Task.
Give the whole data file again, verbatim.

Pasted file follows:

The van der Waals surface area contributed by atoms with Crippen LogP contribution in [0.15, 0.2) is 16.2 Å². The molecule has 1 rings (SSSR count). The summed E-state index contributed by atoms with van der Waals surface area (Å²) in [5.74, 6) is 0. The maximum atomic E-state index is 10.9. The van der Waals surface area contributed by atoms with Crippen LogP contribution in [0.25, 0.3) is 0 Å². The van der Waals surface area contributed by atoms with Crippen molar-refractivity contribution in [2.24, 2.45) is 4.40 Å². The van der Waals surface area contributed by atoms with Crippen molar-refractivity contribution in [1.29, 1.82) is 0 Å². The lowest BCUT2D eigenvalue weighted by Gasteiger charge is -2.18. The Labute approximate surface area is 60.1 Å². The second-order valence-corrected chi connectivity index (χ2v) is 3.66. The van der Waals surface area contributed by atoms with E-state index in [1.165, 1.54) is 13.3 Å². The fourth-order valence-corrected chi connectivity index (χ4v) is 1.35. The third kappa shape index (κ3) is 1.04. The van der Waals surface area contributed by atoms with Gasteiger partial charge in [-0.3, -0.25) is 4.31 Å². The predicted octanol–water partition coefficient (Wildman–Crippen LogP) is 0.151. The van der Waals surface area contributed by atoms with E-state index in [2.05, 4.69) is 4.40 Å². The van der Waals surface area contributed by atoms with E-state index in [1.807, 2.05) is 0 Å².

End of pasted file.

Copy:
The van der Waals surface area contributed by atoms with Crippen LogP contribution in [0.15, 0.2) is 16.2 Å². The molecule has 1 rings (SSSR count). The summed E-state index contributed by atoms with van der Waals surface area (Å²) in [5.74, 6) is 0. The maximum atomic E-state index is 10.9. The van der Waals surface area contributed by atoms with Crippen LogP contribution in [0.25, 0.3) is 0 Å². The van der Waals surface area contributed by atoms with Crippen molar-refractivity contribution in [2.24, 2.45) is 4.40 Å². The van der Waals surface area contributed by atoms with Crippen molar-refractivity contribution in [1.29, 1.82) is 0 Å². The lowest BCUT2D eigenvalue weighted by Gasteiger charge is -2.18. The Labute approximate surface area is 60.1 Å². The second-order valence-corrected chi connectivity index (χ2v) is 3.66. The van der Waals surface area contributed by atoms with E-state index in [1.165, 1.54) is 13.3 Å². The fourth-order valence-corrected chi connectivity index (χ4v) is 1.35. The third kappa shape index (κ3) is 1.04. The van der Waals surface area contributed by atoms with Gasteiger partial charge in [-0.3, -0.25) is 4.31 Å². The predicted octanol–water partition coefficient (Wildman–Crippen LogP) is 0.151. The van der Waals surface area contributed by atoms with E-state index in [2.05, 4.69) is 4.40 Å². The van der Waals surface area contributed by atoms with E-state index in [1.807, 2.05) is 0 Å².